I've been thinking about the way most OS's handle scrollbars. The general pattern is an invisible scrollbar that only appears when the user scrolls. This is the case on Mac OS, iOS and Android (see image below).
Is this a good pattern for UX?
In my opinion it is very important for users to know that you can scroll. Without this users might miss important content, grow frustrated and fail to complete user tasks.
I was wondering what your opinion on this is and if there's research that supports either way of handling scrollbars in UI/UX?
My own findings
Apple specifically states the behaviour of scrollbars in the iOS Human Interface Guidelines.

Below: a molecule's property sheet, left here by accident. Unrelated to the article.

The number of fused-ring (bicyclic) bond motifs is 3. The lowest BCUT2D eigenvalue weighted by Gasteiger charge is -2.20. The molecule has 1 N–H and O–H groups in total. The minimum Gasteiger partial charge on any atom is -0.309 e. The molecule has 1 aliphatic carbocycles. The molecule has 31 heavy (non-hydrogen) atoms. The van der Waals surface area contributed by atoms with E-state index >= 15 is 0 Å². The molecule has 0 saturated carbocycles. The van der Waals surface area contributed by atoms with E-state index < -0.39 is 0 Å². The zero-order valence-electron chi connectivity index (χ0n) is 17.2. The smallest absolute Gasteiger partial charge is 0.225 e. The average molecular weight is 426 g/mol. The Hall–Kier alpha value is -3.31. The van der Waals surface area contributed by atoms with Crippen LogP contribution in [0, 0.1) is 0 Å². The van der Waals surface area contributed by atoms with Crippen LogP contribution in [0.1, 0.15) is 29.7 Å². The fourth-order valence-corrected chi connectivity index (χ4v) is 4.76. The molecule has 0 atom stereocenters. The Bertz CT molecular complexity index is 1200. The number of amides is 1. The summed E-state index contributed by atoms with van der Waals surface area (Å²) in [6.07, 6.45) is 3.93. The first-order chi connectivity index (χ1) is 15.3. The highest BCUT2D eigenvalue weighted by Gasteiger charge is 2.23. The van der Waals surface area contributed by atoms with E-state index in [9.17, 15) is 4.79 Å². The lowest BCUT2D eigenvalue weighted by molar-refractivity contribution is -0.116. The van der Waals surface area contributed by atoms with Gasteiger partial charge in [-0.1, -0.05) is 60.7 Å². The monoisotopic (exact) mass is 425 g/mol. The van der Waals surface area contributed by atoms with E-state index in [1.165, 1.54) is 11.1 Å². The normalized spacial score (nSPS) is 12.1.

A scroll view itself has no appearance, but does display transient scrolling indicators as people interact with it.
Source: iOS Human Interface Guidelines
Material Design (Scrolling Techniques) describes a lot about scrolling behaviour but nothing about scrollbars. Some Android OS applications do not have scrollbars at all.
I see what the pros are. It saves space and looks good. However, there are some cons, too. For a user it is less clear that there is content below the fold. You can help the user by having content being cut off from the fold (see below), but that is not always enough.
Apple has an option in Mac OS to make scrollbars always visible, but not in iOS.
Windows uses scrollbars that are always visible.